By Andy Sambidge
Jones Lang Lasalle says aftermath of revolution will hit residential, retail, hotels in short-term
Egypt's real estate market may be facing a "lost year" in 2011 as a result of the recent revolution, Jones Lang Lasalle said on Tuesday.
The real estate investment and advisory firm, predicted a positive medium to long term outlook for the Cairo real estate market.
But JLL said in the short term, real estate activity in Cairo would remain depressed due to the on-going uncertainties dominating the post-revolution period.
"2011 could therefore represent something of a 'lost year' with decisions to lease or purchase real estate delayed until the 'dust settles' and greater certainty returns to the market after the elections later in the year," it said in a statement.
"Irrespective of the recent developments, the basic fundamentals of the Cairo real estate market have not changed and looks positive for the medium to long term," said Ayman Sami, head of Egypt Office, Jones Lang LaSalle MENA.
"Egypt could emerge stronger eventually through greater transparency and business friendly policies. Such a scenario could make the country more attractive for business in the long term in comparison to the pre-revolution period," Sami added.
Although H1 2011 is expected to remain subdued, some sectors are expected to experience positive moment towards the end of the year, with the tourism industry - a key to Egypt's GDP - expected to lead the rebound.
In the office sector, leasing activity is expected to regain momentum later in 2011 on the back of increasing availability of higher quality new supply and lower rents, JLL said.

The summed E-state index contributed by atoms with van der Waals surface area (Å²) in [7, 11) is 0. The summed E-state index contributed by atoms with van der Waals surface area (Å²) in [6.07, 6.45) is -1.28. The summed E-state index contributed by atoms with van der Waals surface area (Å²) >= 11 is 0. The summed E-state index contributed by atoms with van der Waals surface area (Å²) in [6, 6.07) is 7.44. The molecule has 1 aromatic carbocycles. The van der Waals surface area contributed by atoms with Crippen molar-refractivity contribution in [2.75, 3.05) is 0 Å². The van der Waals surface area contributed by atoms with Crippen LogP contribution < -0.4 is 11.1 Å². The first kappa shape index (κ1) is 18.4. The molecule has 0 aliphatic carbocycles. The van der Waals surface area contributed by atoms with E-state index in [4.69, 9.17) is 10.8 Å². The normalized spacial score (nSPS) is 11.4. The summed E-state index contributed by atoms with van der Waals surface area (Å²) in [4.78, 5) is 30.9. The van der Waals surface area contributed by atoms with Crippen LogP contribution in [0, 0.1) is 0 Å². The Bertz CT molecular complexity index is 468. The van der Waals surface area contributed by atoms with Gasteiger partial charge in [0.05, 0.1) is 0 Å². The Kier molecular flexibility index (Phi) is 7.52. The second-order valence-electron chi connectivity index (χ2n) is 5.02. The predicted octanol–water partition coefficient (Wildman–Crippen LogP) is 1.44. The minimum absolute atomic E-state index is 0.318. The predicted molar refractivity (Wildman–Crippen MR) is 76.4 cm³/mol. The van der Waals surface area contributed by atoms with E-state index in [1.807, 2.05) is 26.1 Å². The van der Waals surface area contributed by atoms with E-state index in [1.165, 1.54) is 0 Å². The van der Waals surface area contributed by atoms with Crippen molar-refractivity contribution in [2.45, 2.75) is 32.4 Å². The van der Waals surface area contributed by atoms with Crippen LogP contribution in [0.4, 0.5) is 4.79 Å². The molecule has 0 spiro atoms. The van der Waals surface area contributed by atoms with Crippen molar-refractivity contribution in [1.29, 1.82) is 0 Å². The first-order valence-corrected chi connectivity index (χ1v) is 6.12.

"Egypt was and will remain as one of the most attractive real estate markets in the MENA region in terms of its potential long term opportunities, growth and diversity.
"In the present climate, there remains (albeit reduced) liquidity in the system and those opportunistic investors currently active in the market could be rewarded by an ability to negotiate more attractive deals than those available at the end of 2010 before the recent unrest", said Sami.
Egypt needs to focus on low margin affordable properties and social housing to satisfy the new voice of its people. Luxury gated communities on the Mediterranean and Red Sea symbolise the previous regime.
A newly elected government will have to be extremely careful about what projects they allow to continue or go ahead, if a project is not to the benefit of the Egyptian people then it will be shelved. There are a number of cases in the Egyptian courts concerning the illegal and underpriced sale of land by the previous government which bypassed the normal public auction system, it is likely that all luxury developments on those plots could be cancelled.
Gulf developers who have interests in the Egyptian market will no doubt suffer as the vast majority of their projects would be at the high-end. Looks like North Africa part of the MENA region in general will bias toward social and affordable housing. Imagine that most wealthy developers in Egypt will be under the legal microscope.